LONDON -- London is not only the capital of Britain; it is also the capital of the financial world. In just three weeks, London hosts the 30th modern Olympic Games, and the resulting global media attention should provide a big boost to its economy over the next few years. Investors might wish to consider whether they can profit from this.
The global city
The City of London has become a global financial services center in large part because it is located in a time zone that lies roughly between the Americas and the Far East, and it is in a country that doesn't tolerate corruption in public life and strongly respects property rights and the rule of law.
London's position is further strengthened because English is the de facto global language, thanks to the expansion of the British Empire in the 18th and 19th centuries. Furthermore, London has traditionally welcomed foreigners, which means that many want to live and work there, especially the wealthier ones and those with an entrepreneurial attitude.
This has made London one of the most open and internationally minded cities on the planet, and it would be no surprise to see a lot of business coming to London in the next few years because the Olympics will drastically increase its profile upon the world stage.
The high salaries paid in the City of London, together with the large number of very wealthy foreigners who have recently moved there because it is seen as a safe haven in uncertain times, have fueled a property boom, and these sky-high property prices make it difficult for some businesses to attract and retain staff, unless they're prepared to commute long distances.
While London is a magnet for multinational corporations, in particular miners like BHP Billiton, because of the extensive support services and commercial infrastructure that the City already provides, the overstretched physical infrastructure such as its overcrowded roads, congestion on the Underground, and the need for more flights at Heathrow Airport, is seen by many people as holding London's economy back.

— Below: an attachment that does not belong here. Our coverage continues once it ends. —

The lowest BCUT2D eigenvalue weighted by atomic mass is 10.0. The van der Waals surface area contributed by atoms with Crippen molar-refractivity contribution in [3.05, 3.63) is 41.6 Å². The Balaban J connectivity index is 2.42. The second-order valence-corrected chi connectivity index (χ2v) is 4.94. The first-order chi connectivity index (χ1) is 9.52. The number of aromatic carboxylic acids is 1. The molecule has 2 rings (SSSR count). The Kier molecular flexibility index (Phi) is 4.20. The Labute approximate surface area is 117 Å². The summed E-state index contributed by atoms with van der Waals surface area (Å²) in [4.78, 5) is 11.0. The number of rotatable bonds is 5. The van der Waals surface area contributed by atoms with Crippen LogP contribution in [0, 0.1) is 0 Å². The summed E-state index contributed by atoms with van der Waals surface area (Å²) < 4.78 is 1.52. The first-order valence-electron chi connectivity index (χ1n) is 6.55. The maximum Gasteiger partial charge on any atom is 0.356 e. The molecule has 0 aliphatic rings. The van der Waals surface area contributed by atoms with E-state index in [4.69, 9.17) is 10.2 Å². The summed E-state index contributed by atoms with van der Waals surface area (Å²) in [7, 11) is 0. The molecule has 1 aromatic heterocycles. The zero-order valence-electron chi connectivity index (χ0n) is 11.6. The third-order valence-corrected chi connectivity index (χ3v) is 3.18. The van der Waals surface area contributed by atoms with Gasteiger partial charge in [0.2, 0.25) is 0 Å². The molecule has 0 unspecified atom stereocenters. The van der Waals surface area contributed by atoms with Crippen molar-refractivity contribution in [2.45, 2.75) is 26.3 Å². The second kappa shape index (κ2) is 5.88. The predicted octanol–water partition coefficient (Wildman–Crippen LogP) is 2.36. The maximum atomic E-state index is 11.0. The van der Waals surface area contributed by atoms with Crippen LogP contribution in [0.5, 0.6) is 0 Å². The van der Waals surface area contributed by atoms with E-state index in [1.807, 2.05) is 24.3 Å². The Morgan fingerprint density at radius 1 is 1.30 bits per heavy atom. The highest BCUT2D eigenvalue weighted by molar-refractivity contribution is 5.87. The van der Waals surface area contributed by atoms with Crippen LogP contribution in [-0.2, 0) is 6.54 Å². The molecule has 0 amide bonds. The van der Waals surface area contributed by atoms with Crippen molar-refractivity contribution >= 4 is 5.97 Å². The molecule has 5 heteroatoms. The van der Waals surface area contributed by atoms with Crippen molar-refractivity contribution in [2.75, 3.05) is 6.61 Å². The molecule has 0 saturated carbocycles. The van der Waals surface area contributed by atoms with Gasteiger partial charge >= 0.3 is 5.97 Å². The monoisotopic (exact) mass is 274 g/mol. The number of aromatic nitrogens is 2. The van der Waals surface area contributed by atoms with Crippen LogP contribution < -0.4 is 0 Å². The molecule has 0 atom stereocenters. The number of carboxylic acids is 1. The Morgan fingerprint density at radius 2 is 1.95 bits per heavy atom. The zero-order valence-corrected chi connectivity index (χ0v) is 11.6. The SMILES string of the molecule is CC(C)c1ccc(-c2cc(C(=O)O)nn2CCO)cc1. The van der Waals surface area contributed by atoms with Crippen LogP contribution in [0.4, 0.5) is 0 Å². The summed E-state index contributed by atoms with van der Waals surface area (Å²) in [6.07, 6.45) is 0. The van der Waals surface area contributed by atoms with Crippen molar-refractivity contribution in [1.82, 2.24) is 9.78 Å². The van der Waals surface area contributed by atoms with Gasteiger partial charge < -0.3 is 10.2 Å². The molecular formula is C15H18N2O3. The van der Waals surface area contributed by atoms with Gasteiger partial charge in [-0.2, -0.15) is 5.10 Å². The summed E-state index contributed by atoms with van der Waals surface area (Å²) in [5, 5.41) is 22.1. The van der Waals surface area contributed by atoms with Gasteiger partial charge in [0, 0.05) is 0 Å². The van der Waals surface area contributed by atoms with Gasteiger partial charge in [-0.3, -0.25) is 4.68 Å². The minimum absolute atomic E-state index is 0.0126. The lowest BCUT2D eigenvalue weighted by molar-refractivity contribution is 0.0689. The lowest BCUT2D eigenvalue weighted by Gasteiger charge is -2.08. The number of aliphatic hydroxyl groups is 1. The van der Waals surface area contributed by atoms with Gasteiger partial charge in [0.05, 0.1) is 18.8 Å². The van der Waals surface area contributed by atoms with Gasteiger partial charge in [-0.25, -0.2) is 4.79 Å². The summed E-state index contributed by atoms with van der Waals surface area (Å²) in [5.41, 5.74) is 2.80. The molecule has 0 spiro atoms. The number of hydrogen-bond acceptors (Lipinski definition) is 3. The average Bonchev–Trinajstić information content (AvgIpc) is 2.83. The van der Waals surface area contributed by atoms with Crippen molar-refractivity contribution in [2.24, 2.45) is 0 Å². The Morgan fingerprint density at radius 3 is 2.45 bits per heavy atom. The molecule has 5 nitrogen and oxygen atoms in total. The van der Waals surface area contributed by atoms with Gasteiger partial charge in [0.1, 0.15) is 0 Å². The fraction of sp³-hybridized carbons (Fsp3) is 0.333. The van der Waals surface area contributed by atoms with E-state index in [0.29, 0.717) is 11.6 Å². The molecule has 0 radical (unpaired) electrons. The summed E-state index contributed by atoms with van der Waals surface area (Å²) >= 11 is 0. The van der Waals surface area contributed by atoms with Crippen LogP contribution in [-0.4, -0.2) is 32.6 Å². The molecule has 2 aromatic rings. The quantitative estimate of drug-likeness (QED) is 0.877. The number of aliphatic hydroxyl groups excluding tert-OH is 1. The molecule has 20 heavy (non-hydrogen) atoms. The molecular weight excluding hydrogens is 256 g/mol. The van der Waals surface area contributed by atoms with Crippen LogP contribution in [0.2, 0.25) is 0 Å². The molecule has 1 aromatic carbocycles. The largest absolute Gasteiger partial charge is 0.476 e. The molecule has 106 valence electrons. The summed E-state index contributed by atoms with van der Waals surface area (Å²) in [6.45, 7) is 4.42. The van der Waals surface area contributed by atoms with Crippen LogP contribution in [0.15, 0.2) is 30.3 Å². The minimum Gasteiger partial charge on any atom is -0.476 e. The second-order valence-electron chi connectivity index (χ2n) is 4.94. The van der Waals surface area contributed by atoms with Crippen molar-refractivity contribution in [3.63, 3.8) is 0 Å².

Location, location, location
There are several quoted companies whose business is focused upon London. The sector that immediately springs to mind is commercial property, where several billion-pound companies have portfolios that are located exclusively in central London, such as Shaftesbury (LSE: SHB.L ) , which owns much of Carnaby Street and Chinatown.
Last week I wrote about five of these companies and showed that they differ from the rest of the U.K. property sector because their shares generally don't trade a discount to their net asset value (NAV). The big exception is Songbird Estates (LSE: SBD.L ) , which owns 63.9% of Canary Wharf Group, but isn't on most investors' radars because it doesn't pay a dividend and it has two sovereign wealth funds as its dominant shareholders.
You can easily find property companies whose portfolios are outside London where their shares are trading at discounts of 25% or more to their NAV. The difference reflects the strength of the London property market, the potential for new developments, and the fact that the stock market has less faith in commercial property valuations outside London.
Some other companies
Otherwise it's pretty much a case of looking at companies that do a lot of business in London. A good example is the regional brewer and pub operator Fuller, Smith, & Turner (LSE: FSTA.L ) , which has managed to increase its dividend in every year since 1974 and whose pubs are predominantly situated in London and the South-East.
Then there are the construction companies that are based in the South-East and have a good track record in infrastructure projects, such as Galliford Try (LSE: GFRD.L ) , the company that built the roof over the center court of Wimbledon, and Morgan Sindall Group.
Companies like these should benefit from additional spending on public works, given that 84% of infrastructure spending on transport already goes on projects that are located in South-East England, as well as new-house building in London.
Passing on the cost
Montreal is the textbook example of how expensive it is to host the Summer Olympics, having taken 30 years to pay for hosting the 1976 Games. But London isn't in the same position because much of the cost of the 2012 Olympic Games is being borne by central government and the National Lottery fund, which has meant that charities have lost a lot of funding.
Yet London will get the vast majority of the media exposure and the benefits of the investment in infrastructure that was needed to stage the Games. However, anyone who thinks that this means that London is being unfairly subsidized by the rest of the country ought to be aware that London already subsidizes the rest of Britain by roughly 15 billion pounds a year.
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